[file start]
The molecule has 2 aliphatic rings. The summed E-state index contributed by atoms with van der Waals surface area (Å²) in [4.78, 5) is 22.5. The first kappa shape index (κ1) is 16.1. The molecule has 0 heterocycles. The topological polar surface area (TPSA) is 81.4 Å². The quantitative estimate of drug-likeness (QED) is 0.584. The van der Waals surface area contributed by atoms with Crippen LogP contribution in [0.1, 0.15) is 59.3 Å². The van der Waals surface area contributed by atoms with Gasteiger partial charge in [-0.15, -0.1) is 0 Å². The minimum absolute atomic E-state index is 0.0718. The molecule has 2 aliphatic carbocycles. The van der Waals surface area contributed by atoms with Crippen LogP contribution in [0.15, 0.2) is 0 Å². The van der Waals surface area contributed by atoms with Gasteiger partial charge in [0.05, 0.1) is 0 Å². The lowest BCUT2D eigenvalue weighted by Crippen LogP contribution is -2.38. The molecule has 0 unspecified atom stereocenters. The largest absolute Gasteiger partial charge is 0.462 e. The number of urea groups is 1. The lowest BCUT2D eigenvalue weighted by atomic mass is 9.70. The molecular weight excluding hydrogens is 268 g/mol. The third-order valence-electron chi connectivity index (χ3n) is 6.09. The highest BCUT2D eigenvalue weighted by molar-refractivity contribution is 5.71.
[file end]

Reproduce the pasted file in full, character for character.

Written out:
The molecule has 2 aliphatic rings. The summed E-state index contributed by atoms with van der Waals surface area (Å²) in [4.78, 5) is 22.5. The first kappa shape index (κ1) is 16.1. The molecule has 0 heterocycles. The topological polar surface area (TPSA) is 81.4 Å². The quantitative estimate of drug-likeness (QED) is 0.584. The van der Waals surface area contributed by atoms with Crippen LogP contribution in [0.1, 0.15) is 59.3 Å². The van der Waals surface area contributed by atoms with Gasteiger partial charge in [-0.15, -0.1) is 0 Å². The minimum absolute atomic E-state index is 0.0718. The molecule has 2 aliphatic carbocycles. The van der Waals surface area contributed by atoms with Crippen LogP contribution in [0.15, 0.2) is 0 Å². The van der Waals surface area contributed by atoms with Gasteiger partial charge in [0.05, 0.1) is 0 Å². The lowest BCUT2D eigenvalue weighted by Crippen LogP contribution is -2.38. The molecule has 0 unspecified atom stereocenters. The largest absolute Gasteiger partial charge is 0.462 e. The number of urea groups is 1. The lowest BCUT2D eigenvalue weighted by atomic mass is 9.70. The molecular weight excluding hydrogens is 268 g/mol. The third-order valence-electron chi connectivity index (χ3n) is 6.09. The highest BCUT2D eigenvalue weighted by molar-refractivity contribution is 5.71.